Zuckia brandegei var. brandegei
Synonym: Grayia brandegei; Grayia brandegeei
Family: Chenopodiaceae – Goosefoot Family
Woody shrubs or subshrubs; 3.9” to 1.6' (1 to 5 dm) tall; branches not thorny
Leaves: alternate; simple; grey or bluish; entire or lobed; can have hairs; 0.52” to 3.2” (13 to 80 mm) long, 0.6” to 1.7” (15 to 42 mm) wide
Flowers: 0 petals; 4 or 5 lobed sepals; 1 pistil; 2 stigmas; 4 or 5 stamens; greenish, small and inconspicuous; dioecious, or less commonly monoecious; unisexual; male (staminate) flowers 0.06” to 0.07” (1.5 to 1.8 mm) long, 2 to 5 flowers in clusters; female (pistillate) flowers 1 to several per bract
Pollinators: other genera in this family are pollinated by wind
Fruits: utricles – small 1 seeded fruit with a thin wall; large number of seeds that persist
Blooms in Arches National Park: April, May
Habitat in Arches National Park: desert shrub communities in fine-textured substrates, often saline and seleniferous, on the Morrison Formation, Summerville Formation, Entrada Sandstone, Chinle Formation, Moenkopi Formation and Cutler Formation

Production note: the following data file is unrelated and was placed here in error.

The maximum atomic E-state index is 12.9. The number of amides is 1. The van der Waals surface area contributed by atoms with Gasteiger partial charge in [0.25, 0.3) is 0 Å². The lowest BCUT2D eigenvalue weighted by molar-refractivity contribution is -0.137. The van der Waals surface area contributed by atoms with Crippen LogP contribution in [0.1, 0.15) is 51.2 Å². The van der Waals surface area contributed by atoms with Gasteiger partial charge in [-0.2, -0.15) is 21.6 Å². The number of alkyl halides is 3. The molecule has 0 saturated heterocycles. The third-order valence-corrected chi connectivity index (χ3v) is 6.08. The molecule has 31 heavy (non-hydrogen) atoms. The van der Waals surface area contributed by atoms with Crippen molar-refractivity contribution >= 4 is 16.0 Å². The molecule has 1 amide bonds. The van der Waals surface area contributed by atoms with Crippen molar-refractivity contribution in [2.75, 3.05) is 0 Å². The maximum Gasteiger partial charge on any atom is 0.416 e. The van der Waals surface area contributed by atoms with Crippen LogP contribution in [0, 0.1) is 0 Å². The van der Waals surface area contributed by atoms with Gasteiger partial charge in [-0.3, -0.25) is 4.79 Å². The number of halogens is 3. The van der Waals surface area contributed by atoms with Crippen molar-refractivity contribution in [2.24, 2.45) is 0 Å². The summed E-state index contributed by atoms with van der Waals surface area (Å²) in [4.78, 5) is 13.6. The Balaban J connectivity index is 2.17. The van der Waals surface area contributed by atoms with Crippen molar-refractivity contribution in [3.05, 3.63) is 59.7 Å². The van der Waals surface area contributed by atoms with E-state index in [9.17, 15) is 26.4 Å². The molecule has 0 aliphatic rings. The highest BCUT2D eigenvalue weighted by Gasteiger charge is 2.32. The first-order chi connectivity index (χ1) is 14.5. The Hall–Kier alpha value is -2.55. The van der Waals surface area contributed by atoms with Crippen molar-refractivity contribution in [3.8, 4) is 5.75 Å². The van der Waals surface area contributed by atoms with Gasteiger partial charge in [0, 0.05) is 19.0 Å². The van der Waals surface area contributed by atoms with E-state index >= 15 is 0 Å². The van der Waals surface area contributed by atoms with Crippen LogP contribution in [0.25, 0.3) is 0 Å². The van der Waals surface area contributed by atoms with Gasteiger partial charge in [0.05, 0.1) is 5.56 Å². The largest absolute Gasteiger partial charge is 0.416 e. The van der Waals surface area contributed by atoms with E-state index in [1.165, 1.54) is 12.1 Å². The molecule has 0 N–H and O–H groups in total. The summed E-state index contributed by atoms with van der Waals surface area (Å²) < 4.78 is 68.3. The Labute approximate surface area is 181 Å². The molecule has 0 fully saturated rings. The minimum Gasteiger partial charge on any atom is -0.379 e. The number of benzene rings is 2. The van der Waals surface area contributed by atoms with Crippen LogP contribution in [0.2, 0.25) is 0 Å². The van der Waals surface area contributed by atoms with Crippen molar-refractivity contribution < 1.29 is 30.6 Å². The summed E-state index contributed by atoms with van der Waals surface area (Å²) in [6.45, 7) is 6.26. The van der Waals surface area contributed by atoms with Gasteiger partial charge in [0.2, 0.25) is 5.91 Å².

Location seen: Devils Garden
Other: The genus name, “Zuckia”, honors Myrtle Zuck. The species name, “brandegei”, honors Townshend Stith Brandegee (1843-1925) and/or Dr. Mary Katherine (Layne, Curran) Brandegee (1844-1920), pioneer western botanists. The genus name, "Grayia" is named for Asa Gray (1810-1888), a distinguished American botanist and professor at Harvard University.
Plants in this family are generally weedy, but beets and spinach are members of this family. The family is called the goosefoot family because the leaf shape may look like a goose's foot.